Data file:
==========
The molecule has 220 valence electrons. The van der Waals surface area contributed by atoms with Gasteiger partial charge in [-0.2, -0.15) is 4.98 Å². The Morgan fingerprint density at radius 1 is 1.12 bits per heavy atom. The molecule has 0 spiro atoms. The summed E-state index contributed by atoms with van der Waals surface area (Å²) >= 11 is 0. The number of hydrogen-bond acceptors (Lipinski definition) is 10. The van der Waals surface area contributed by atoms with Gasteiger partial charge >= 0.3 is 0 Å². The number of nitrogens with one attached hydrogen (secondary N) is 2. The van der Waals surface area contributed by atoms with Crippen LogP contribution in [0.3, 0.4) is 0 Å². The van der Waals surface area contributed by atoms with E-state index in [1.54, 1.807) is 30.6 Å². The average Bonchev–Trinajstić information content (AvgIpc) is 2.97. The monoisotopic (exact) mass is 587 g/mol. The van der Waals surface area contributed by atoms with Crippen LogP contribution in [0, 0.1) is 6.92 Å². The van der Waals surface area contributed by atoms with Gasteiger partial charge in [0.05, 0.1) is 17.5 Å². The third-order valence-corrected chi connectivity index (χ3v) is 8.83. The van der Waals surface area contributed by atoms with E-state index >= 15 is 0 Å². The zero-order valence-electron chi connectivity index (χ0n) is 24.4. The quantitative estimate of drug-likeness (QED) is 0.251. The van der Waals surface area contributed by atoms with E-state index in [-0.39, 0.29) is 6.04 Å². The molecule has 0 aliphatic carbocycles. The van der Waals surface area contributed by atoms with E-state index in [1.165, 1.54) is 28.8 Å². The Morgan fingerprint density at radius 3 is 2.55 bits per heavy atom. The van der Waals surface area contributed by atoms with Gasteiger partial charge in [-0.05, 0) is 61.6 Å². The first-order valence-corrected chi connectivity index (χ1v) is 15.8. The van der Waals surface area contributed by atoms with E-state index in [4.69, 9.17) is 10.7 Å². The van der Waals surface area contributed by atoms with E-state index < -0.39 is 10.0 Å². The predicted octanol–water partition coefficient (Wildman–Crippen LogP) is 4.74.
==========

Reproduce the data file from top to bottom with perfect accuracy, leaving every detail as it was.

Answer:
The molecule has 220 valence electrons. The van der Waals surface area contributed by atoms with Gasteiger partial charge in [-0.2, -0.15) is 4.98 Å². The Morgan fingerprint density at radius 1 is 1.12 bits per heavy atom. The molecule has 0 spiro atoms. The summed E-state index contributed by atoms with van der Waals surface area (Å²) >= 11 is 0. The number of hydrogen-bond acceptors (Lipinski definition) is 10. The van der Waals surface area contributed by atoms with Gasteiger partial charge >= 0.3 is 0 Å². The number of nitrogens with one attached hydrogen (secondary N) is 2. The van der Waals surface area contributed by atoms with Crippen LogP contribution in [0.3, 0.4) is 0 Å². The van der Waals surface area contributed by atoms with E-state index in [1.54, 1.807) is 30.6 Å². The average Bonchev–Trinajstić information content (AvgIpc) is 2.97. The monoisotopic (exact) mass is 587 g/mol. The van der Waals surface area contributed by atoms with Crippen LogP contribution in [0, 0.1) is 6.92 Å². The van der Waals surface area contributed by atoms with Gasteiger partial charge in [0.05, 0.1) is 17.5 Å². The third-order valence-corrected chi connectivity index (χ3v) is 8.83. The van der Waals surface area contributed by atoms with E-state index >= 15 is 0 Å². The zero-order valence-electron chi connectivity index (χ0n) is 24.4. The quantitative estimate of drug-likeness (QED) is 0.251. The van der Waals surface area contributed by atoms with E-state index in [-0.39, 0.29) is 6.04 Å². The molecule has 0 aliphatic carbocycles. The van der Waals surface area contributed by atoms with E-state index in [1.165, 1.54) is 28.8 Å². The Morgan fingerprint density at radius 3 is 2.55 bits per heavy atom. The van der Waals surface area contributed by atoms with Gasteiger partial charge in [-0.05, 0) is 61.6 Å². The first-order valence-corrected chi connectivity index (χ1v) is 15.8. The van der Waals surface area contributed by atoms with E-state index in [4.69, 9.17) is 10.7 Å². The van der Waals surface area contributed by atoms with E-state index < -0.39 is 10.0 Å². The predicted octanol–water partition coefficient (Wildman–Crippen LogP) is 4.74.